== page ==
Semantic Clarification - MRDS and GNIS

We ran an initial processing of "mining features" from the Geographic Names Information System (GNIS) to introduce new items into the GeoKB. This introduced potentially useful items and especially an important identifier we will find in other sources. However, it also introduced imperfectly described and characterized mining related concepts. Having these all classified with the simplicity of being an instance of a "mine" means the utility of the item is limited. The work in the USMIN project to capture mining facilities with a more detailed type classification along with more accurate/specific geospatial location information will be a useful integration into the GeoKB, starting with the imperfectly described GNIS items.

On the MRDS site, we need to do some different kinds of work here, and we'll be pulling in a whole other slew of interesting information as claims. For one thing, we need to examine the type classification used in MRDS against a more specific classification we are trying to handle in the GeoKB. For instance, there are "sites" in MRDS, which appear to be company names. While there likely are mining operations that are simply known as the name of a company that operated the mine at one time, we need to work this out. A given item can be classified in multiple ways (instance of claims). It may or may not be appropriate to mix something that is inherently a corporate entity with a particular project operated by that entity; we'll have to see how that works out in practice.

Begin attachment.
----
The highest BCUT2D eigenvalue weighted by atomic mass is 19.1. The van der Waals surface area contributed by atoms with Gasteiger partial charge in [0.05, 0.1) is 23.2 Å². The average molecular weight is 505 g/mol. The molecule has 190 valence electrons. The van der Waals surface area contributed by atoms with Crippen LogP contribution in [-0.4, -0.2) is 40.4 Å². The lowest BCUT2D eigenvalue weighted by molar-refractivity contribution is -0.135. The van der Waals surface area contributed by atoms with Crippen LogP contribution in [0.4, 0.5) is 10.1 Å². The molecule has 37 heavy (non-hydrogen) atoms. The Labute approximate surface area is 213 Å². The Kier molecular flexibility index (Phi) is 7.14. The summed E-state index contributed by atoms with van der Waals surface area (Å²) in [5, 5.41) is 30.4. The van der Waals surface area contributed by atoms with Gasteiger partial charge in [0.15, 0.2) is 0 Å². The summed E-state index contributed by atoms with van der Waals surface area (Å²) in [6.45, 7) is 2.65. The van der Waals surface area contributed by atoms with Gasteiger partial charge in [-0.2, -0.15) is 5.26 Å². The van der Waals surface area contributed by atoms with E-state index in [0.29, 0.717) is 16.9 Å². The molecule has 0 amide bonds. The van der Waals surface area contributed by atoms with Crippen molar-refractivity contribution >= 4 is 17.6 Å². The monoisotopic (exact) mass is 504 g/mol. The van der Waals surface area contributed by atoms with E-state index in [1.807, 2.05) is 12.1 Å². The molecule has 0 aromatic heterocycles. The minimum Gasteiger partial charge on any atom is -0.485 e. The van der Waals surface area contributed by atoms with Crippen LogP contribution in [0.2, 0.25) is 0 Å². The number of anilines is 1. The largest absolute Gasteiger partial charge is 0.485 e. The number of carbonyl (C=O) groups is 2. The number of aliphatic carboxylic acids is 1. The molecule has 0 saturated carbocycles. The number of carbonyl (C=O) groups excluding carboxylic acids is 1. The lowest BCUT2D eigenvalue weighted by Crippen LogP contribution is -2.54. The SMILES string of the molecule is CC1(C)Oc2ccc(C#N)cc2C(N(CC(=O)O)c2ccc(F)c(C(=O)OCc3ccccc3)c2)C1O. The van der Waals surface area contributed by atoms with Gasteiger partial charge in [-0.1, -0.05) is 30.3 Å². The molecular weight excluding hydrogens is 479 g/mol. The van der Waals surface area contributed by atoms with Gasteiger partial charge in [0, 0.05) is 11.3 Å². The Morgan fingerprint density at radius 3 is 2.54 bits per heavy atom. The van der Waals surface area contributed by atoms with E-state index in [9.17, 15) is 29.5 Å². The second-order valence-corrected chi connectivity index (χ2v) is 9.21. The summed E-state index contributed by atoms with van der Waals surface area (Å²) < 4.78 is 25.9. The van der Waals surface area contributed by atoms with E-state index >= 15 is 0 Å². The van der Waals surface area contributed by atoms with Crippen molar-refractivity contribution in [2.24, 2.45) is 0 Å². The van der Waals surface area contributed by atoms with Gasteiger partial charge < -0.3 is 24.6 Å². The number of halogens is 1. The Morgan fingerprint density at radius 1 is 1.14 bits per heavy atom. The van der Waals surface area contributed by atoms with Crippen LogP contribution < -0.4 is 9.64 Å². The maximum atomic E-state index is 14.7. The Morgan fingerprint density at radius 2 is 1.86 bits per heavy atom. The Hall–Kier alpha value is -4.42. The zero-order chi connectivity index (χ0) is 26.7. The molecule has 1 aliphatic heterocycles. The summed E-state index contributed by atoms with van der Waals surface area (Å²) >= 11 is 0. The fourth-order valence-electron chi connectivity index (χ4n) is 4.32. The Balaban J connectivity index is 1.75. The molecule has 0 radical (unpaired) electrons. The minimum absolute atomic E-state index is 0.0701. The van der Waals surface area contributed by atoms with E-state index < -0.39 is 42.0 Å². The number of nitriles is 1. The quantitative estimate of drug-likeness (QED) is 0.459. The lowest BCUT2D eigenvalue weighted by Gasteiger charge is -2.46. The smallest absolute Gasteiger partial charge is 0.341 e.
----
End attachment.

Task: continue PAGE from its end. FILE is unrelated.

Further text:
To pull the items we want to use, we need to look at a specific query that will not only get "mine" based on instance of claims but also those that used the GNIS as their reference. The following query will pull items we want to operate against with USMIN integration/improvement workflow.

PREFIX wd: <>
PREFIX wdt: <>
PREFIX p: <>
PREFIX pr: <>

SELECT ?mine ?mineLabel ?loc_typeLabel ?locationAltLabel
  ?mine wdt:P1 wd:Q3646 .
  ?mine p:P1 ?instance_of_statement .
  ?instance_of_statement prov:wasDerivedFrom ?ref .
  ?ref pr:P3 wd:Q3624 .
  ?mine wdt:P11 ?location .
  VALUES ?location_type { wd:Q229 wd:Q481 }
  ?location wdt:P1 ?location_type .
  ?location wdt:P1 ?loc_type .
  SERVICE wikibase:label { bd:serviceParam wikibase:language "en" . }

Try it!

Reconciling USMIN features with GeoKB mines